Sunday, February 24, 2008

Dammit, Ralph Nader

I hear that Nader's decided to run for president again.

Remember, folks, a vote for Nader is a vote for McCain. I'm sorry it works out that way, but it really does.

I have great compassion for any resistance to the two-party trap (particularly the alternating Bush - Clinton - Bush - Clinton dynasties... ugh!) I am highly principled to the point of Quixotic behavior in daily life. I have lost friends, left groups I enjoyed, and taken the hard road through life in other ways in order to speak the truth and stand by my notions of virtue. But I ask you to remember that there is a time to stand on principle, and a time to be shrewd.

Fool me once... won't get fooled again.


Robert Link said...

From Balkinization: My guess is that there is very little chance that Nader will decide the outcome of the 2008 election; he will probably have very small numbers, as he did in 2004. Third parties who do not quickly displace one of the two major parties (as the Republicans displaced the Whigs in the 1850s) tend not to wear well on repeated attempts.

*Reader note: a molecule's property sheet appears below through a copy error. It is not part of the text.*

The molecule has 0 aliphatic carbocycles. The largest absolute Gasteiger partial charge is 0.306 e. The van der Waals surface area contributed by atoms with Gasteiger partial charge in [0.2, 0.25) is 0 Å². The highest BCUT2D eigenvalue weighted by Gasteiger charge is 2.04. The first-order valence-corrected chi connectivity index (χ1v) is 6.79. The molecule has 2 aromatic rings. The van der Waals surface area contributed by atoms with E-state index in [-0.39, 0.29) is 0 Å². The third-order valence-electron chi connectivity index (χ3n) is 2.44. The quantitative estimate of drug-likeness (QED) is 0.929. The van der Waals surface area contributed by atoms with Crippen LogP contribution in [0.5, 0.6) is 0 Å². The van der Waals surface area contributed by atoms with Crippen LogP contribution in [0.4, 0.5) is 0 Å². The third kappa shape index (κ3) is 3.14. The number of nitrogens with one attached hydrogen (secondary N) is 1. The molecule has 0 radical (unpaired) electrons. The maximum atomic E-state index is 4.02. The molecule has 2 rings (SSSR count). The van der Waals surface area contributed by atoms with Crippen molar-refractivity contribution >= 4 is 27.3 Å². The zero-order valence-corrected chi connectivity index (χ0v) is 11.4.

Rather, if Nader has any significance in this election, it will be to push certain issues on the table, and force the candidates to address them. To do that, he would have to be a much more significant presence than he is likely to be. Nader is quite interested in pushing the corruption issue-- and the connections between corporate lobbying and Washington politics-- but public interest in that issue is by now overdetermined.

That's just an excerpt; you might enjoy the full piece and commentary.

Generally, I'm just bored with the guy, and unless he think he can help the Dems win he's a schmuck. Like it or not, a two-party system is what we have, with this one small window to avoid a GOP hegemony creating an effective single-party state.

Ducks said...

Thank you, Robert -- both for the much needed perspective and for the great snippet. I am quick to rile these days.

I think your last paragraph is flawless. I think that movement away from a two-party system would have to be somewhat more dramatic than this kind of emergence, sadly.

I've also seen bajillion-party systems in action and they seem to work, relative to the two-party version, with somewhat predictable pros and cons.

I have to confess to very little U.S. History in my education... why is ours so rigidly two?

Robert Link said...

Money, honey, is the first answer that comes to mind. But I reckon I'd need a decent PoliSci primer to give a better answer.